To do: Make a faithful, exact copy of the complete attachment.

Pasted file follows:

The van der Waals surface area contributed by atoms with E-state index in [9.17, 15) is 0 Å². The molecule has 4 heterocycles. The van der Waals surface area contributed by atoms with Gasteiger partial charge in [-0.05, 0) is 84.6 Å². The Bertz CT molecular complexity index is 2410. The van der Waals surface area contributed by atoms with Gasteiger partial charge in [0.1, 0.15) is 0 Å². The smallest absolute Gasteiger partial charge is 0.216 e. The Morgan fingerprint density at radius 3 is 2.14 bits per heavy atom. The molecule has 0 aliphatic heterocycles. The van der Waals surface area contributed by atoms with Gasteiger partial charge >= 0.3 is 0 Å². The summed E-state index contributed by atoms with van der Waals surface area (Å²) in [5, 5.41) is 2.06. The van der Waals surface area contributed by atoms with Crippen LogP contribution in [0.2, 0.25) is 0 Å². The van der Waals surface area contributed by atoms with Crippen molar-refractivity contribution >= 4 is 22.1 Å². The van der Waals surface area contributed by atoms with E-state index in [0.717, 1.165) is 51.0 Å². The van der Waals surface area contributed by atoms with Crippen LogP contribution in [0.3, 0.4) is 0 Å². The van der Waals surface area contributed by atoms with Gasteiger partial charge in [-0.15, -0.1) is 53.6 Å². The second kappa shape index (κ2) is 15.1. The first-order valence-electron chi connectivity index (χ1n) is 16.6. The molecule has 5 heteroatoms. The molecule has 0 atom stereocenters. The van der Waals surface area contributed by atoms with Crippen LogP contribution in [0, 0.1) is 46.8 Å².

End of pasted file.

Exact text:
The van der Waals surface area contributed by atoms with E-state index in [9.17, 15) is 0 Å². The molecule has 4 heterocycles. The van der Waals surface area contributed by atoms with Gasteiger partial charge in [-0.05, 0) is 84.6 Å². The Bertz CT molecular complexity index is 2410. The van der Waals surface area contributed by atoms with Gasteiger partial charge in [0.1, 0.15) is 0 Å². The smallest absolute Gasteiger partial charge is 0.216 e. The Morgan fingerprint density at radius 3 is 2.14 bits per heavy atom. The molecule has 0 aliphatic heterocycles. The van der Waals surface area contributed by atoms with Gasteiger partial charge >= 0.3 is 0 Å². The summed E-state index contributed by atoms with van der Waals surface area (Å²) in [5, 5.41) is 2.06. The van der Waals surface area contributed by atoms with Crippen LogP contribution in [0.2, 0.25) is 0 Å². The van der Waals surface area contributed by atoms with Crippen molar-refractivity contribution >= 4 is 22.1 Å². The van der Waals surface area contributed by atoms with E-state index in [0.717, 1.165) is 51.0 Å². The van der Waals surface area contributed by atoms with Crippen LogP contribution in [0.3, 0.4) is 0 Å². The van der Waals surface area contributed by atoms with Gasteiger partial charge in [-0.15, -0.1) is 53.6 Å². The second kappa shape index (κ2) is 15.1. The first-order valence-electron chi connectivity index (χ1n) is 16.6. The molecule has 5 heteroatoms. The molecule has 0 atom stereocenters. The van der Waals surface area contributed by atoms with Crippen LogP contribution in [0, 0.1) is 46.8 Å².